The Abert's Towhee is also found year round, though they are admittedly less visually striking than the yellow-faced Verdin. These shy birds keep the Curve-Billed Thrashers company down on the ground, under the chaparral, and wherever else seeds can be found. I believe their black bandit mask accounts for their relative anonymity compared to the other, flashier Towhees.


The Gambel's Quail is another masked denizen of the desert scrub, but this bird garbs itself with much more pomp and fanfare. A rufous cap, bold white stripes on the face, and of course the Renaissance plume all make for a very regal complexion. Despite their apparent aristocratic fashions, they prefer running and walking to flying, and are not above gorging themselves on wildflower seeds and dried bread crumbs at feeders throughout the Valley.


The Inca Dove is one of the Quail's humble companions at the feeders. These soft, yet scaly birds seem to have a great kindness in their eyes, and they're one of the few species that can be found exhibiting good manners in the bustle for food at the feeders.



It is a widely believed fact that Edward Binney and C. Harold Smith, the inventors of Crayola Crayons, used the Rosy-Faced Lovebird as their inspiration. Including a Rosy-Faced Lovebird in the "Arizona Essentials" category is sort of illegitimate, seeing as it's an introduced species. However, they fit the criteria of being common, year-round residents, and they were just recently added to the official Arizona state birding list. All of that aside, it's definitely a bird worth seeing if you're in the area.


The different regions of North America all have their staple species. We often research the unusual or rare birds in an area before we visit, and often times these more common birds are ignored (probably because we've already seen them). However, these staple birds deserve some recognition. Like a primer for paint, they provide a foundation for great birding in an area all year long. The migrations times are wonderful, but wouldn't the rest of the year be bleak without the regulars? I dare say we birders wouldn't be able to cope without them.

31 comments:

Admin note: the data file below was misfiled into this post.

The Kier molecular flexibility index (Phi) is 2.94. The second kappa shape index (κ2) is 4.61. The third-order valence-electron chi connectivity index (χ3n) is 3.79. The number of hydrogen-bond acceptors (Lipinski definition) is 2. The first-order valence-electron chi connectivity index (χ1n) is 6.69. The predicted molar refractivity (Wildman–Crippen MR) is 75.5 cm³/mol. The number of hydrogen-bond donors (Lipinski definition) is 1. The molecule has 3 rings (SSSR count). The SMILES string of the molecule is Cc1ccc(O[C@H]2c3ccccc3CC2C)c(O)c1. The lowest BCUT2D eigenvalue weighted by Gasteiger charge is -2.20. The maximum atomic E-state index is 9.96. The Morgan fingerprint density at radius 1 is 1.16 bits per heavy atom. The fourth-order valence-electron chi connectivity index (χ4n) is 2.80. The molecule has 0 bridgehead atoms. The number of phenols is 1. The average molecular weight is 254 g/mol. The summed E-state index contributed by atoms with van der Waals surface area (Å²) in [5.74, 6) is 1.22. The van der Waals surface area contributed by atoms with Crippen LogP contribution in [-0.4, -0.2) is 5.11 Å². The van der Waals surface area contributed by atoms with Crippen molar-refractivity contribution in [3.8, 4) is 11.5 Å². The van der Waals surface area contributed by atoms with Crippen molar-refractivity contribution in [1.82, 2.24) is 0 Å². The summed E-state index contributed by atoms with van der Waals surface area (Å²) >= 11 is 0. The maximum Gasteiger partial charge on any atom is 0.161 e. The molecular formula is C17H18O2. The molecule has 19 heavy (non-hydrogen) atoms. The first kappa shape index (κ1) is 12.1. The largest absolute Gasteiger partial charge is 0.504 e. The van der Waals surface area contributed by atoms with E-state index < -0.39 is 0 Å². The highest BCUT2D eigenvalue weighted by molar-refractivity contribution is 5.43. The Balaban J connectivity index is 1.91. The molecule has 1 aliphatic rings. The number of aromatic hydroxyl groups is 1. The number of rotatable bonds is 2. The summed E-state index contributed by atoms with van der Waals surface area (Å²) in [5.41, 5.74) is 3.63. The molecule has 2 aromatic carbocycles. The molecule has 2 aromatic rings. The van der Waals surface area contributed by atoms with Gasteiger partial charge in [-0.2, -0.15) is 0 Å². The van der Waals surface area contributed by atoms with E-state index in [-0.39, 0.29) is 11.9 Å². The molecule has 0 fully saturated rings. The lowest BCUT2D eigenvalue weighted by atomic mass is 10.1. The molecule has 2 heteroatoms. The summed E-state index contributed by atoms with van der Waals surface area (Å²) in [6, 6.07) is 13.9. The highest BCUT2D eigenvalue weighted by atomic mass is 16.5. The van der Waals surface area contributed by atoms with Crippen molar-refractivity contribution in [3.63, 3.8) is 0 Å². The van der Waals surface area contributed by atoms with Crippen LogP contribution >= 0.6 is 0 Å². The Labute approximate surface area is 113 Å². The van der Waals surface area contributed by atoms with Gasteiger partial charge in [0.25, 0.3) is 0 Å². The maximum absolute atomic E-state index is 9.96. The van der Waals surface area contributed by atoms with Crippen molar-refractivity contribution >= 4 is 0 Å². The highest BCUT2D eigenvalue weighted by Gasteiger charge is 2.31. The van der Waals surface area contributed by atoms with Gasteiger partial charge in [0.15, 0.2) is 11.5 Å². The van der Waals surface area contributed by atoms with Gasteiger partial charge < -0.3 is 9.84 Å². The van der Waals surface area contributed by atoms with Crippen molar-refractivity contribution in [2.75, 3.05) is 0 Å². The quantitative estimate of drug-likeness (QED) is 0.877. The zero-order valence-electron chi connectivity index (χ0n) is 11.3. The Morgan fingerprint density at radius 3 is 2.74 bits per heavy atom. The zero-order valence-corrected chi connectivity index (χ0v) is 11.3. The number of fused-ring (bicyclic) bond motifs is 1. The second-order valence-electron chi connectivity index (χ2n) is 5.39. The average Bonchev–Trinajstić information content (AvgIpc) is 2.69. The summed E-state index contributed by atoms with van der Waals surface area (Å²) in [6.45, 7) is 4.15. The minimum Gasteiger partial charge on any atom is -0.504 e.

1. I can see I need to plan a trip in the near future. Not one of these beautifully photographed birds shows up on my life list.

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    1. I'd always recommend a trip to Arizona, and you know the birds will be waiting for you : )

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  2. You have such beautiful birds in Arizona Laurence!This post makes me want to come back there.

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    1. There are some many avian treasures, it can be real work to not become jaded or take them for granted. I'll be anxiously awaiting your photos when you do manage that visit!

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  3. What a wonderful assortment of beautiful birds!

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    1. Thanks Ken. I'm guessing most of these desert species trail over into New Mexico as well?

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  4. Very nice site, great pictures. Looking forward to updates!

    Greets John (from Holland)

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    1. Dankjewel John.

      Leuk dat je van out Nederland aan BIF heeft gekomen! Mijn vrouw heeft ook in Holland gewond dus ze vindt het geweldig dat ik voor het eerste in nederlands mag beantwoorden.

      groetjes

      Laurence

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  5. Stunning images of unique birds I don't get a chance to see. Wonderful post :)

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    1. Thanks Debbie. If you ever get a chance to bird in AZ, they'll be waiting for ya!